What’s that you say?

What’s that you say?

A few years back, while fact-checking an article about the Purim gifts known as mishloah manot, I came across this paragraph at a website written by and for Orthodox Jews:

The Binyan Tzion, Rav Yaakov Etlinger, is Misupak if you are Yotzei the Mitzva of Mishloach Manos if you present it yourself, since Mishloach implies that you must send it with a shaliach.

The passage is a beautiful example of Yeshivish, the Yiddish-Hebrew-English patois spoken wherever observant Jews gather to talk Torah. I’m no yeshiva bucher, but between my intermediate Hebrew and excellent Google skills I was able to decode the paragraph. To wit: A legal authority known as the “Builder of Zion” doubts that you fulfill the commandment of delivering Purim gifts if you do it personally — because the Hebrew word for such gifts implies that they must be sent by an emissary.

Yeshivish is probably the starkest example of the ways “Jewish” vocabulary shapes the English language. But we all do it, whether we drop a Hebrew word into a sentence or shape an English phrase with a Yiddish construction (“From this he makes a living?”). Such expressions not only announce that we are Jews, but what kind of Jews we are.

That’s why I’ve become addicted to the Jewish English Lexicon (jewish-languages.org/jewish-english-lexicon). Creator Sarah Bunin Benor calls it “a Wikipedia-style database of Hebrew and Yiddish words used in Jewish English.” I’ve written about Benor before. An associate professor of contemporary Jewish studies at Hebrew Union College-Jewish Institute of Religion, she was the coauthor, with Steven M. Cohen, of a survey called “American Jewish Language and Identity.” “Jews wear their identities on their tongues,” they concluded.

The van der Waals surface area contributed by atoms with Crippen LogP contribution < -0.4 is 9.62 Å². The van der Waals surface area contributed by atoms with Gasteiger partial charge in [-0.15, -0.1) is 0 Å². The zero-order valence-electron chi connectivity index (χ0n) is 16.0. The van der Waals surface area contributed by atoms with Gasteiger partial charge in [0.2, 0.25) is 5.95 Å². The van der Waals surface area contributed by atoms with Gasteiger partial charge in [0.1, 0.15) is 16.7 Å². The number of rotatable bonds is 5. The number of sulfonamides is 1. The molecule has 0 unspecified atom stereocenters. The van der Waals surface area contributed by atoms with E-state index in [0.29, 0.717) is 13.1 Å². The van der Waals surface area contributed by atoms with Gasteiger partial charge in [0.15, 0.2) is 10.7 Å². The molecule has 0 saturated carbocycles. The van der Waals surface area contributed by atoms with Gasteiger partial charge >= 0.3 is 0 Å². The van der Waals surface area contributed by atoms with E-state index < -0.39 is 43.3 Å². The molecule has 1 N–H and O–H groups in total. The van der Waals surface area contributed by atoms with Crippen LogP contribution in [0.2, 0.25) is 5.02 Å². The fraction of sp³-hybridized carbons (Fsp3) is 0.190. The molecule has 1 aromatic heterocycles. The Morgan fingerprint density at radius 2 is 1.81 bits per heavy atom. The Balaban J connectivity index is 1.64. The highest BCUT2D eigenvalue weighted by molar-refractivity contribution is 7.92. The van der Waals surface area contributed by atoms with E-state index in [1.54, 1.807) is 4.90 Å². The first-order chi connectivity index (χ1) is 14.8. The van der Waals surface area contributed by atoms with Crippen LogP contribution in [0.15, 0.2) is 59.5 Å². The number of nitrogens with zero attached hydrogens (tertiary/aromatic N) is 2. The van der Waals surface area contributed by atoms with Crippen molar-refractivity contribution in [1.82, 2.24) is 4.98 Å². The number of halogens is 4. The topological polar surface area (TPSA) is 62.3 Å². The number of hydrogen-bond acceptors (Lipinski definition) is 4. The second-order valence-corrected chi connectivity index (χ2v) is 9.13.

The lexicon asks people to go on-line and suggest “Jewish” words and definitions; the last time I checked, there were 790 entries, from Hebrew, Aramaic, Yiddish, English, Ladino, and Arabic.

The lexicon includes words you’d expect (chutzpah, plotz, mishegoss), the more esoteric vocabulary of religious Jews (chumrah, tsniusdik, emunah), and the Hebrew expressions that are regularly used by frequent visitors to Israel (b’tayavon, ruach, beseder).

Like Benor’s survey, the lexicon suggests that the Members of the Tribe are really Members of the Tribes. “Some are Yiddish lovers,” Benor writes, “some are engaged in religious life and learning, some have a strong connection to Israel, some have Sephardi heritage, and some are all of the above.”

Some of these tribes within the Tribe are well-documented; Benor herself has just published a book, Becoming Frum (Rutgers University Press), about the ways newly Orthodox Jews acquire a new vocabulary and break with their non-Orthodox pasts. Another tribe includes kids who have been to day school or Jewish summer camp and toss around Hebrew expressions like “davka” and “sababa.”

Playing around with the lexicon, I realized I am part of my own tribe: the Jewish Professional. In fact, I contributed “Jewish professional” to the lexicon, defining it as “an employee, excluding support staff, of an institution specifically or largely devoted to a Jewish cause or agenda.”

Hang out with other people who work for Jewish institutions and you forget that not everyone knows what you mean by words like “chosenness,” “continuity,” “engagement,” “unaffiliated,” and “peoplehood.”

So here’s a little game: Translate the following paragraphs, and match them to the websites or author I got them from. It may or may not tell you what tribe you belong to, but it just may get you to consult the Jewish English Lexicon.

A. Our specific interest in encouraging engagement in Jewish life has energized the Jewish cultural scene. The initiative focuses on collaboration among Jewish organizations celebrating the connection, continuity, and culture that come from diverse Jewish traditions.

B. Following WFA training, the tzevet embarked on a three-day tiyul. On this tiyul, they went canoeing, biking, hiking, and rock climbing! The tiyul was led by a former Moshavah madrich and sgan. The tzevet loved having Scott on the tiyul, especially because he was their Moshavah madrich when they were chanichim!

C. With gratitude to HKBH, I announce the publication of an English-language treatment of Nesivos Shalom by the Slonimer Rebbe. Like my sefer on Maharal, this is not a strict translation, but a distillation and adaptation of parts of the Rebbe’s sichos on the parshah.

D. Oy gevalt, I’m so ferklempt that I could plotz!
So grab your yarmulka —
The one you got for Chanukah —
 Let’s put on our yarmulkas and —
 Hey! Hey! Do that Hebrew thing!

1. “Weird” Al Yankovich
2. Rabbi Yitzhok Adlerstein
3. Koret Foundation
4. Union for Reform Judaism

read more: